Ettienne le Roux. Picture: SUPPLIED
Ettienne le Roux. Picture: SUPPLIED

Some may think SA has less to worry about, now that China is again pump-priming its economy. The logic here is that it should be only a matter of time before a likely rebound in Chinese GDP growth boosts import demand, and props up real economic activity in SA.

Unfortunately, those expectations are unrealistic.

Eager as policymakers are to help turn China’s business cycle around, it won’t be easy. The fact is, Chinese legislators lack the leeway to loosen policy — at least to the extent they did in the past two economic downturns.

For more than a decade, China’s economy has benefited from the boom in debt-fuelled fixed investment, egged on by huge monetary and fiscal policy expansion in 2008 and 2015.

But as significant as the gains in jobs and wealth creation have been for the average Chinese citizen, it’s only now that the unintended consequences of this spending binge are beginning to bite.

Corporate China is a case in point. Chinese companies are burdened with about $10-trillion of outstanding debt (multiples of a few years ago), and they are having to service this debt with profits under pressure from the worst economic downswing since 2008.

Picture: 123RF/Mikhail Mishchenko
Picture: 123RF/Mikhail Mishchenko

At the same time, corporate default rates are rising, which creates systemic financial stability risks for the central bank, the People’s Bank of China (PBOC).

And it shows. While full-on monetary loosening was the norm during the previous two downturns, it now seems the PBOC has become more selective.

So, now you see it combining liquidity injections into the financial system with lower reserve requirements for banks in good health, while also tightening credit controls for other less fortunate banks battling with higher nonperforming loans.

It’s also telling that it’s the first time the PBOC hasn’t cut its benchmark lending rates this far into a downswing.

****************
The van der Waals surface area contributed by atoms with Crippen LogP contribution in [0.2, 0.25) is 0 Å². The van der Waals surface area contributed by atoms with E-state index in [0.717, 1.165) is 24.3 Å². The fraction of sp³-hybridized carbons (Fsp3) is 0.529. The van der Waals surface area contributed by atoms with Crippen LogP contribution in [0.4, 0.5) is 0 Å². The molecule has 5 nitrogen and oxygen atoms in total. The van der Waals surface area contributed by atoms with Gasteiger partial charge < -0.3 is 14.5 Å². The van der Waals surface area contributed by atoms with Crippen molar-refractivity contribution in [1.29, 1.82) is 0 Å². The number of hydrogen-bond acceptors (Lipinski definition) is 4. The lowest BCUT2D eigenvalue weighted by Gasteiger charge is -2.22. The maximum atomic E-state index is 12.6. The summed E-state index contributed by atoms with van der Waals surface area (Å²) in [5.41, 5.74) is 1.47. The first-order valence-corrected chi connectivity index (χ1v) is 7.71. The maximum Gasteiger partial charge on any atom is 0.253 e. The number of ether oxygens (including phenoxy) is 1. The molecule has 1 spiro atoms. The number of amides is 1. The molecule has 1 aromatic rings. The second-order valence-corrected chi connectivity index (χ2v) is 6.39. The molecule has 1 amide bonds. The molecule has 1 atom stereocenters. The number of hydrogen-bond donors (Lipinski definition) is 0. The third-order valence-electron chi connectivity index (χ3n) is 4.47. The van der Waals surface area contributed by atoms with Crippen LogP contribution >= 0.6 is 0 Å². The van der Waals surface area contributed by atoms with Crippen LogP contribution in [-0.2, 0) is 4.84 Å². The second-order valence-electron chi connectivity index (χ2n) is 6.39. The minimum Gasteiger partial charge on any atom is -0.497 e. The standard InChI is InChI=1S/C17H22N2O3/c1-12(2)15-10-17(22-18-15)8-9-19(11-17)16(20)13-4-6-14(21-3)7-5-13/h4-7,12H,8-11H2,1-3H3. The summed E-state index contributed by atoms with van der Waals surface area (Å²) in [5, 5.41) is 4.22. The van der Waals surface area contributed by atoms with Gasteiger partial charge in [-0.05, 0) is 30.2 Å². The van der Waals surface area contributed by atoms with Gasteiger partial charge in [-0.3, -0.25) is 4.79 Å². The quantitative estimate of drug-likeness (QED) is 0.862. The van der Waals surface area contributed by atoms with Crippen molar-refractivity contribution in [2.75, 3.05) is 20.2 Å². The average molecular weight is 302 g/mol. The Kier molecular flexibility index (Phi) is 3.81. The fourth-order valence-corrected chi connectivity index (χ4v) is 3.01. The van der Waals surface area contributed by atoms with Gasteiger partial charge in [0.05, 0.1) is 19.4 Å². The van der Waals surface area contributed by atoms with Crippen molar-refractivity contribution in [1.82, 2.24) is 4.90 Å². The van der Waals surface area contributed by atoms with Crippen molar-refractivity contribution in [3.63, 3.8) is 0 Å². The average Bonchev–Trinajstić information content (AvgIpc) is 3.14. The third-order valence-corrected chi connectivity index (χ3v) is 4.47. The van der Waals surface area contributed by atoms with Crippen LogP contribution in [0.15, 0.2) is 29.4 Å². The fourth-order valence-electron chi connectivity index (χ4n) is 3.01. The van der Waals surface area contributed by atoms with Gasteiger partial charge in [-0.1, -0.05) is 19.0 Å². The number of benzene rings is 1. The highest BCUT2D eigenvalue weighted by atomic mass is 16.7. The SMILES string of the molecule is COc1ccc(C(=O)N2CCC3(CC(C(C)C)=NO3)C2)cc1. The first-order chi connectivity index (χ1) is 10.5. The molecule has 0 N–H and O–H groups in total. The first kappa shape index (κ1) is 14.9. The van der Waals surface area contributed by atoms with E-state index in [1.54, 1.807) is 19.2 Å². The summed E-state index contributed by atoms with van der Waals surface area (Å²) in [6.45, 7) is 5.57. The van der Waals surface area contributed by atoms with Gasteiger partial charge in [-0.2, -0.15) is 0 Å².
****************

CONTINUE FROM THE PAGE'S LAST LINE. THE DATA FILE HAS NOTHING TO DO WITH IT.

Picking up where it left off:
But it seems the finance ministry is also keenly focused on China’s debt-related vulnerability — a focus made all the sharper because the public sector is an even bigger debtor than the corporate sector.

In his budget on March 5, Premier Li Keqiang even pledged to slow the growth in government spending from 9% in 2018 to 6.5% this year. And while the government provided tax relief last year and promised to beef this up in 2019, the overall fiscal stimulus planned for the year ahead falls short of what it was in 2015. Back then, the "broader" budget deficit rose by about 3 percentage points of GDP. The projected increase in 2018/2019 is half as much.

We had better save ourselves by pushing ahead with much-needed structural reforms

No sticking to stimulus script

Opting for a more measured policy response all-round is wise.

Given China’s rising government debt and the worsening structural imbalances (like a heavily geared corporate sector, and a property sector exhibiting high or rising vacancies), it no longer justifies authorities following the playbook of doing whatever it takes.

So, those hoping for China to bail out SA should take heed: forget about China sticking to the stimulus script. Here’s a more likely outcome: the policy response in 2018/2019 is underwhelming (relative to previous downswings) and any resurgence in growth is less robust as a result. This means the economic tailwind for SA exporters to China will likewise be weaker.

This should focus our minds: SA’s salvation won’t come from abroad, so we had better save ourselves by pushing ahead with much-needed structural reforms. A start has been made with rebuilding institutions, but more is needed.

Indeed, forcefully easing immigration policies, cutting red tape, promoting greater competition in state-controlled markets, reskilling municipalities and improving the quality of education must be part of the mix. This is where we’d like to put our expectations, not in a country 11,230km away.

• Le Roux is chief economist at Rand Merchant Bank